This page will help you understand each of the types of cataloging tools and when to use them.

Which Cataloging Tool to Use - the road not taken

The following chart illustrates the set of decisions involved in picking an appropriate destination for a given resource.

Diagram showing catalog choices

The 4 catalogs are:

The DLESE Catalog System

There are several different copies of the DLESE Catalog System (DCS) running at SERC. In them we catalog SERC web pages (not web pages that exist outside of SERC) that are relevant to geoscience education. In general we choose to catalog pages that are stand-alone examples as well as higher level pages that act as the entree to an area of a site.

Specific examples of pages that should be cataloged with the DCS are

  • Each example or activity in a mini-collection, such as Visualization mini-collections, teaching activities mini collection, or the geochemical instrument database.
  • Module top pages, such as MLER, Using Data, Starting Point and any Cutting Edge topics page.
  • Stand-alone sub modules that reside within larger modules, such as Cyberinfrastructure or the Cretaceous Collection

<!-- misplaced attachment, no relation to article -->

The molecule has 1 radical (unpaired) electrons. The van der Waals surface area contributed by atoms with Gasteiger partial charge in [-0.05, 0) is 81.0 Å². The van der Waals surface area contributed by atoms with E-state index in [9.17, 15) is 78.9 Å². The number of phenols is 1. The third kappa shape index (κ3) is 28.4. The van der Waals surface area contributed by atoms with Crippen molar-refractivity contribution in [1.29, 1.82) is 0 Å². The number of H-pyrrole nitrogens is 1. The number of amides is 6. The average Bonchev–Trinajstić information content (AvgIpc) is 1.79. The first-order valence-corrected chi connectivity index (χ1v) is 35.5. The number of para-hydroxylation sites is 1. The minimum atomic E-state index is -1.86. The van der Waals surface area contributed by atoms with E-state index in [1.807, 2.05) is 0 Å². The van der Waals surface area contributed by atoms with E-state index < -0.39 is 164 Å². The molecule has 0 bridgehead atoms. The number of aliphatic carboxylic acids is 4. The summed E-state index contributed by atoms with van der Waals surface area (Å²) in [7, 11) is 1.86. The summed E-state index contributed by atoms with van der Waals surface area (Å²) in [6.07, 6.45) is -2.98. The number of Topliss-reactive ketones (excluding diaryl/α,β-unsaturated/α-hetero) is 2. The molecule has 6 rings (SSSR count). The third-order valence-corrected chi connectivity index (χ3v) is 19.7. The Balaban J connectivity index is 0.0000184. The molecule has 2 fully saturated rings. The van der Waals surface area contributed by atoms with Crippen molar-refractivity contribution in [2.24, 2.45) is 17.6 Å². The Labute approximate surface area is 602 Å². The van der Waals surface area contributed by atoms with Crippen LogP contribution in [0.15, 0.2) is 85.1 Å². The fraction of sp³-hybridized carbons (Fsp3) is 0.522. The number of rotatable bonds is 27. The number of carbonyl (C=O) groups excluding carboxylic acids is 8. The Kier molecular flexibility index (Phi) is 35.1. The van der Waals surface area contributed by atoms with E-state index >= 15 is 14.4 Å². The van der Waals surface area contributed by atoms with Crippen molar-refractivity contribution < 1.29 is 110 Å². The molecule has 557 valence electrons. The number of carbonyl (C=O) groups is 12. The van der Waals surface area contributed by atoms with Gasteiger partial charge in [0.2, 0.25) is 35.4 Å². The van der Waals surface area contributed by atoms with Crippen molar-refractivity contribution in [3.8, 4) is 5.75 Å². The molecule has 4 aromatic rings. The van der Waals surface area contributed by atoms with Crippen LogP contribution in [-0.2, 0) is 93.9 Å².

For each of these later two cases, catalog the top page only.
Proceed to instructions for DCS cataloging.

Resources not on a SERC hosted site should go in one of the catalogs below.

Local Dublin Core Catalog—Don't Share

We use this catalog for two different sorts of resources. First this is where we catalog pages for which we already have a better local (SERC) surrogate that we want to promote (e.g. the link to a syllabus referred to on a course description page in our site or materials for an activity which we provide information about in a mini-collection page). Also, non-science/technology sites should go here.
Proceed to instructions for Dublin Core cataloging.

Local Dublin Core Catalog - Share

Here we put the remaining resources which don't seem to fit any of the above categories. They should be science/technology related, should not be on the SERC site, nor should they have a surrogate page on the SERC site. The bulk of our cataloging is done this way
Proceed to instructions for Dublin Core cataloging.

Finally do not cataloging pages that are from generic informational sites (e.g., to which we might refer in passing, or sites which aren't science or education resource and are therefore unlikely to have their catalog records reused.

Non-Web Catalog

If the resource doesn't have a url (e.g. a book or journal article) it goes in here. There's a grey area in that many print resources now have extant electronic versions. If the resource is primarily a print one then stick with this catalog. The non-web catalog has the option to indicate related online resources (like a pre-print of a paper or an online version of a book).
Proceed to instructions for non-web cataloging.

A Quick Introduction to the Cataloging Tools